2. No authority for a change of designation of artillery brigades in 1892 is contained within the applicable Militia General Orders or Annual Militia Report sessional papers. However, the date of 1 January 1893 is consistent with the nomenclature used in the aforementioned sources of 1893 and the Department of Militia and Defence, The Militia List of the Dominion of Canada, 1893. (GO 21/93 - Establishment Lists of the Active Militia of the Dominion of Canada for the Financial Year 1893-94) / Les Ordres Généraux de la Milice ou les textes de séances du rapport Annuel de la Milice, ne comportent aucune autorité quant au changement d'appellation des brigades d'artillerie en 1892. La date du 1er janvier 1893 correspond toutefois à la nomenclature utilisée dans les sources de 1893 mentionnées précédemment ainsi que par le Ministère de la Milice et de la défense, The Militia List of the Dominion of Canada, 1893. (GO 21/93 - Establishment Lists of the Active Militia of the Dominion of Canada for the Financial Year 1893-94).

3. MGO 9/95; and/et The Militia List of the Dominion of Canada corrected to 1st January 1895.

4. GO 58/95.

5. GO 58/07.

6. GO 57/10.

7. GO 72/12.

8. GO 13/20; and/et GO 25/20.

9. MO 58/20.

10. GO 82/25.

11. GO 33/30.

12. GO 58/35.

13. GO 71/38.

14. GO 273/40.

15. GO 358/45.

16. GO 116/46 (redesignated the unit '3rd Coast Regiment, RCA' / rebaptisa l'unité « 3rd Coast Regiment, RCA »); and/et GO 161/46 (changed the designation with the same effective date / changea la désignation avec la même date de mise en vigueur).

17. CAO 76-3, Supp Issue No 74/48.

18. CAO 76-3, Pt 'B', Supp Issue No. 458/55.

19. CAO 76-3, Pt 'B', Supp Issue No. 652/59.

20. CAO 76-3, Pt 'B', Supp Issue No. 670/60.

21. CAO 76-3, Pt 'B', Supp Issue No. 740/63.

22. CFOO 3.310, 20 Nov 75 / OOFC 3.310, 20 nov 75.

23. CFOO 3.310, 3 May 79 / OOFC, 3.310, 3 mai 79.

24. GO 22/24.

25. GO 191/36.

26. GO 273/40.

27. GO 44/45.

28. GO 115/46.

29. CAO 76-3, Pt 'B', Supp Issue No. 458/55.

30. GO 142/14; and/et G.W.L. Nicholson, The Gunners of Canada. The History of the Royal Regiment of Canadian Artillery, vol. 1 (Toronto, 1967), p.217.

31. List of Canadian Artillery units during the First World War. Compiled from ledger of C.E.F. Units (Mr. Pye) for Col. Nicholson, Sep 63, Kardex file 112.3H1.005 (D4)).

32. War Diary, 3rd Brigade, Canadian Garrison Artillery, 20 March 1918/20 mars 1918, NAC/AN, RG9/GE 9, Series III-D-3, Vol. 4975, File/dossier 567.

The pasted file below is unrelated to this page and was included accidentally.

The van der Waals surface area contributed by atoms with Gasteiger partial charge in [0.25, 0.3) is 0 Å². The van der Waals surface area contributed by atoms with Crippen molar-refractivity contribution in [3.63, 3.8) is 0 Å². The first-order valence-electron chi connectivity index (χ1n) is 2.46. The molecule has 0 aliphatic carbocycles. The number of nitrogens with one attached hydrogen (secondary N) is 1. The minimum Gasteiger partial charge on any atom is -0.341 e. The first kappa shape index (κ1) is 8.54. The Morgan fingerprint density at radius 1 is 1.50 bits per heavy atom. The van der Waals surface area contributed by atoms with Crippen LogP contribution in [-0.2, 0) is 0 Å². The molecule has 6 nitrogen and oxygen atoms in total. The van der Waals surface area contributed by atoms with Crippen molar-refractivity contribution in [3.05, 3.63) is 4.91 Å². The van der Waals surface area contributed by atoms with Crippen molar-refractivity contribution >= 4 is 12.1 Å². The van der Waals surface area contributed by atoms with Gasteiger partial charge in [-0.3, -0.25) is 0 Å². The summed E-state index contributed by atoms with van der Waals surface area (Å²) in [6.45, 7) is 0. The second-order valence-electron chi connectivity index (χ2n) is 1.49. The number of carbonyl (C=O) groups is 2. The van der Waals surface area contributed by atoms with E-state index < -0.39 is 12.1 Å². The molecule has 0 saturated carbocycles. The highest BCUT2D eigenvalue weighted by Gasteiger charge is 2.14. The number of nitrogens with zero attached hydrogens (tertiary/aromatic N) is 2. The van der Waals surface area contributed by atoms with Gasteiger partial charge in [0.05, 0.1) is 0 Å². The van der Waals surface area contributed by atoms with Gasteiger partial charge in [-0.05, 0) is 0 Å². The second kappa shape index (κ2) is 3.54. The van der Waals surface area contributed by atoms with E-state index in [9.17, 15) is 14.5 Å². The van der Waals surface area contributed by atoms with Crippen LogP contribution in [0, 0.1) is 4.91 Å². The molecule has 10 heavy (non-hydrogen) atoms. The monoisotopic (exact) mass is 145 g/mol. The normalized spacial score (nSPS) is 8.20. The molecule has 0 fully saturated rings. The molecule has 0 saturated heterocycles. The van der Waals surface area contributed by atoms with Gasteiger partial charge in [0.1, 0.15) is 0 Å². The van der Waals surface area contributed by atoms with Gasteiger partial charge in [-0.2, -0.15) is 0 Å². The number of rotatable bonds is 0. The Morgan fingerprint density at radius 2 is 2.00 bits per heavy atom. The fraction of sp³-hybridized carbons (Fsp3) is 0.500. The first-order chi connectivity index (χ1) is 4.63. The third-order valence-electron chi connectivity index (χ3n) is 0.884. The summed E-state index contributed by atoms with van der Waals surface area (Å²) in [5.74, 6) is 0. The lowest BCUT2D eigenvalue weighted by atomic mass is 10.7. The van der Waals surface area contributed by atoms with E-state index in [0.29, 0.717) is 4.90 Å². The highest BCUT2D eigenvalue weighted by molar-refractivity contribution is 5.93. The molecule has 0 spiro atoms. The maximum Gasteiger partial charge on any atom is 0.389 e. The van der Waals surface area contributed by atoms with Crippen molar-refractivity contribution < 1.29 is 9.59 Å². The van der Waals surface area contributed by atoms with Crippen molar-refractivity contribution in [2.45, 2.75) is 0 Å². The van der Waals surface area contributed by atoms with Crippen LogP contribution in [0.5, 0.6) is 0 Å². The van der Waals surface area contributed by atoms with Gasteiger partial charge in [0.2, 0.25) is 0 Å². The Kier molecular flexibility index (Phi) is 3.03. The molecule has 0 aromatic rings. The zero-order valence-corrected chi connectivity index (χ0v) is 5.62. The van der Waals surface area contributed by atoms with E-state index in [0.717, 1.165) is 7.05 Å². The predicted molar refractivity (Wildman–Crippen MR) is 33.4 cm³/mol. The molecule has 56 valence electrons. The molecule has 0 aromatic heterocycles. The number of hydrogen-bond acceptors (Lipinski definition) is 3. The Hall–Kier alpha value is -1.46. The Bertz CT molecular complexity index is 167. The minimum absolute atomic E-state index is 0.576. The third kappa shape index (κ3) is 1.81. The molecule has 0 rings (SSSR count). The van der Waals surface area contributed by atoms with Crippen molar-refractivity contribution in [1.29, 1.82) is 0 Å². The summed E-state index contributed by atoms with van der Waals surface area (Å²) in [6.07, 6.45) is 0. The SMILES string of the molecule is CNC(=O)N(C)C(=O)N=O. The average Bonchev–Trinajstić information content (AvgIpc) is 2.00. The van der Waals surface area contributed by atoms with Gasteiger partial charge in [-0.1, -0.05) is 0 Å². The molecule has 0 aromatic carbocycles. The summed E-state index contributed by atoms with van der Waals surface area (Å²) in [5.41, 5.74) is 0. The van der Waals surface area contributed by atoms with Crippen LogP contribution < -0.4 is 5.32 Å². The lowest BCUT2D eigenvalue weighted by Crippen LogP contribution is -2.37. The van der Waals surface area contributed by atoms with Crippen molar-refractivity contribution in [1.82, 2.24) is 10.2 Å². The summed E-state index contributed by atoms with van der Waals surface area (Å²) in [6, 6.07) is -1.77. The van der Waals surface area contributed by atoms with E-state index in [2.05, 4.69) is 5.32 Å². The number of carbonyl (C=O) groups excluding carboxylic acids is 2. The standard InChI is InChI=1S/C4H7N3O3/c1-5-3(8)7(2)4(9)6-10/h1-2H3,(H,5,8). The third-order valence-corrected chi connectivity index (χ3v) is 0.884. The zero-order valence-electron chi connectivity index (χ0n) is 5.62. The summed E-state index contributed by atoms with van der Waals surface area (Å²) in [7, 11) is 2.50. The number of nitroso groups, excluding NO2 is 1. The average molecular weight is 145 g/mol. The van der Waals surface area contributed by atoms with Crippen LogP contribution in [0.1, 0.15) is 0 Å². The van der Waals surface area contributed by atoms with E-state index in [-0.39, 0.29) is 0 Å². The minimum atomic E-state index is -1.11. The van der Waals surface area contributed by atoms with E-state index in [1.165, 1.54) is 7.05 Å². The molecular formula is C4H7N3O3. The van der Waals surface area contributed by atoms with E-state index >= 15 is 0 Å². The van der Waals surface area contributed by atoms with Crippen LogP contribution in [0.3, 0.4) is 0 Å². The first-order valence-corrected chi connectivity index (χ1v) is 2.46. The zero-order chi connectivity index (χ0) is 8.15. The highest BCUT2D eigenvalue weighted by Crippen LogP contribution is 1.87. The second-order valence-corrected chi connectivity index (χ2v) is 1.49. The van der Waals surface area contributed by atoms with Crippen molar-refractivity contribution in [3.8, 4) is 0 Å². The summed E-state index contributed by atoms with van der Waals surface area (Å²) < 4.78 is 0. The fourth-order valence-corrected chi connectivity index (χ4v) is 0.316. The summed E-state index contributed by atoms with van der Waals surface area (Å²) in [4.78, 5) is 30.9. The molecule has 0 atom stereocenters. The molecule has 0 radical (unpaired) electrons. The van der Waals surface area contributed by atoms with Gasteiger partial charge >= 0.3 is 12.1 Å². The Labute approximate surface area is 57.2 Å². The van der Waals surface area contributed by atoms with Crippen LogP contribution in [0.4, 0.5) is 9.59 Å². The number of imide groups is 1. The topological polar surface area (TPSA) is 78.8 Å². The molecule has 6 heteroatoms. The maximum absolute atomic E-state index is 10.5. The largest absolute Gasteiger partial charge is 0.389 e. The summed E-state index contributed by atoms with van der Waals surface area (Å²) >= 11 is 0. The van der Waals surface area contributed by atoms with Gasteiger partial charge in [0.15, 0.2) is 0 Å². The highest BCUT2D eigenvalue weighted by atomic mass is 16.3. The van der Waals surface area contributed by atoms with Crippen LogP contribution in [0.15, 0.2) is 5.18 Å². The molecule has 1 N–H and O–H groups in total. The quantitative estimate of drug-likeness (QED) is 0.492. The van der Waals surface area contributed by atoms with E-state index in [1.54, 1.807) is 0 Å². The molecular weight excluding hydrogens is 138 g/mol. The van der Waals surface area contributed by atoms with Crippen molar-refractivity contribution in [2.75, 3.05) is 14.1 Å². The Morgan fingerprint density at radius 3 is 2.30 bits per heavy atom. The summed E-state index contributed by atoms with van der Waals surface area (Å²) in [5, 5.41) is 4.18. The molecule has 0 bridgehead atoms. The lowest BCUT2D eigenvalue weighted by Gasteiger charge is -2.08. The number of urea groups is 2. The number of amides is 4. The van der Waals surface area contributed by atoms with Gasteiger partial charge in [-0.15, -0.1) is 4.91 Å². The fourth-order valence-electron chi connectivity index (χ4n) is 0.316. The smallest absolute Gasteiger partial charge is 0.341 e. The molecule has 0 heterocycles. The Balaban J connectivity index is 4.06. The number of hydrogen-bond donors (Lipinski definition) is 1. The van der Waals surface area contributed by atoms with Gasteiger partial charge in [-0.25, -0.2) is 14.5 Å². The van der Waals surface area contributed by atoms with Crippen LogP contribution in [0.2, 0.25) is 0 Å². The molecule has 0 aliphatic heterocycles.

33. G.W.L. Nicholson, The Gunners of Canada. The History of the Royal Regiment of Canadian Artillery, vol. 1 (Toronto, 1967), passim.

34. GO 191/20; and/et CEF RO 1960/19. Although this formation is not specifically listed, this is considered the official date of disbandment as it is the General Order in which the batteries of the brigade were disbanded / Bien que cette formation ne soit pas spécifiquement listée, ceci fut considéré la date officielle de dissolution puisque c'est l'Ordre Général dans lequel les batteries de la brigade furent dissoutes.

35. GO 151/15.

36. Official History of the CEF 1914-1919, Formations and Units Ledger, Document Collection/Collection de documents, 87/252 LG; and/et G.W.L. Nicholson, The Gunners of Canada. The History of the Royal Regiment of Canadian Artillery, vol. 1 (Toronto, 1967), p. 402.

37. CRO 334, 29 Jan 17.

38. CEF Sailing List, vol. XII.

39. War Diary, 4th Canadian Siege Battery, 31 July 1916/31 juillet 1916, NAC/AN, RG/GE 9, Series 111-D-3, Vol. 4976, File/dossier 571.

40. G.W.L. Nicholson, The Gunners of Canada. The History of the Royal Regiment of Canadian Artillery, vol. 1 (Toronto, 1967), passim.

41. GO 191/20.

42. GO 69/16.

43. Official History of the CEF 1914-1919, Formations and Units Ledger, Document Collection/Collection de documents, 87/252 LG; and/et G.W.L. Nicholson, The Gunners of Canada. The History of the Royal Regiment of Canadian Artillery, vol. 1 (Toronto, 1967), p. 402.

44. CRO 334, 29 Jan 17.

45. CEF Sailing List, vol. XII.

46. Official History of the CEF 1914-1919, Formations and Units Ledger, Document Collection/ Collection de documents, 87/252 LG.

47. War Diary, 6th Canadian Siege Battery, NAC/AN, RG/GE 9, Series 111-D-3, Vol. 4976, File/dossier 573; and/et G.W.L. Nicholson, The Gunners of Canada. The History of the Royal Regiment of Canadian Artillery, vol. 1 (Toronto, 1967), p. 402.

48. GO 191/20.

49. GO 124/39.

50. GO 135/39.

51. GO 44/41.

52. GO 37/43.

53. G.W.L. Nicholson, The Gunners of Canada. The History of the Royal Regiment of Canadian Artillery, vol. 2 (Toronto, 1972), p.462.

54. GO 55/45.